Criminalisation of seafarers mirrors nowadays attitude to those who devoted their lives to seagoing career. Promulgation of stricter rules partly promoted by ISM and ISPS codes and partly by industry itself plus all time increasing workload and documentation abuse, all this, leave almost no room for private life and enjoyment on board such as evening bottle of beer in the smoking room or easy talk over a glass of wine at Sunday dinner.
As story goes, the life on board of modern tanker consist of 14-16 hours of work and duties, sometimes more. Remaining time dedicated to sleep and food intake - not breakfast, lunch or dinner but just food intake, when individual does not enjoy the meal but consumes it as inevitable necessity.
For comparison there is a description of life in Swedish prison:
Every prisoner has his own cell with a television airing the World Cup games for free; every six months, the prisoner gets to tour the streets of Stockholm accompanied by a police car; and the highlight – every prisoner has the right to a three-day conjugal right in a three-room luxury apartment in the prison…. The prison cell is sparkling clean, and over the weekend the prison does not serve food and each prisoner is allowed to order a variety of raw materials at a limited budget in order to fix himself a meal…. The kitchen is modern and sophisticated, like in a restaurant. In addition, the prisoners are offered a variety of activities such as football and basketball games.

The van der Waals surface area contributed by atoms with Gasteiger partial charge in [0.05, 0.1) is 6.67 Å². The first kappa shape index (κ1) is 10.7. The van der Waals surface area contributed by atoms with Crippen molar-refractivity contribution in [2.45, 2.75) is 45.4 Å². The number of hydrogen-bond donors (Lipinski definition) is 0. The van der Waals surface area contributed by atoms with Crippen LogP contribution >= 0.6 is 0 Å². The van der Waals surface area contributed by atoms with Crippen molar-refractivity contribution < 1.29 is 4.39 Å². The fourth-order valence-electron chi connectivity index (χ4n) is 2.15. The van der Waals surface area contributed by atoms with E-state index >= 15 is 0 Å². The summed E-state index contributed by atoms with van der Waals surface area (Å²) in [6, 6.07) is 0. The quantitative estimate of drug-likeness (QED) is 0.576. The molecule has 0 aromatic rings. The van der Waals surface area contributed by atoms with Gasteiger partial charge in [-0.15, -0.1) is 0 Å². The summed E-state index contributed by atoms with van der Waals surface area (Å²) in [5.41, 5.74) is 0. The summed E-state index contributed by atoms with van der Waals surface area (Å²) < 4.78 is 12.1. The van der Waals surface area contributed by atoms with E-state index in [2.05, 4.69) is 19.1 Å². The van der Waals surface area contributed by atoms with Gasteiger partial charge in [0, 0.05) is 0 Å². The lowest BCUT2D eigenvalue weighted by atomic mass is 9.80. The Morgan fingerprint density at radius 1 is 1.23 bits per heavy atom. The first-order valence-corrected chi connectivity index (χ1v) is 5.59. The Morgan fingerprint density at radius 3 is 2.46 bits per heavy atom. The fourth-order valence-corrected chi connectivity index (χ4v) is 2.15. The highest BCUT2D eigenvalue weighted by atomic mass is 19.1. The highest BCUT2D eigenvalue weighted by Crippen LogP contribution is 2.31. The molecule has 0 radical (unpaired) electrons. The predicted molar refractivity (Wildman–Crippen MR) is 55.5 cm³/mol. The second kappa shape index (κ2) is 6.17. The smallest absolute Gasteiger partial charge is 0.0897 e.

One can see that life in prison in some parts of the world is at least not worse than that we live on board of seagoing vessel. Then why to be surprised that society treats us like criminals, in so far as our life has so much in common with prisoners: constant confinement, bad or tolerable food, excessive workload to keep our minds and bodies permanently occupied and high nervous tension when price of mistake is so high.
Criminalisation of Masters and Seafarers Conference
There can be no doubt, also, about the increasing trend to initiate criminal proceedings following maritime mishaps. The thinking among those who advocate such an approach must surely be that a harsh punitive climate results in a greater deterrent effect and, consequently, a reduction in the type of incidents that we are all seeking to prevent.
So that is a question why and how … and what might be an answer?
Share this article on:
Be first to comment…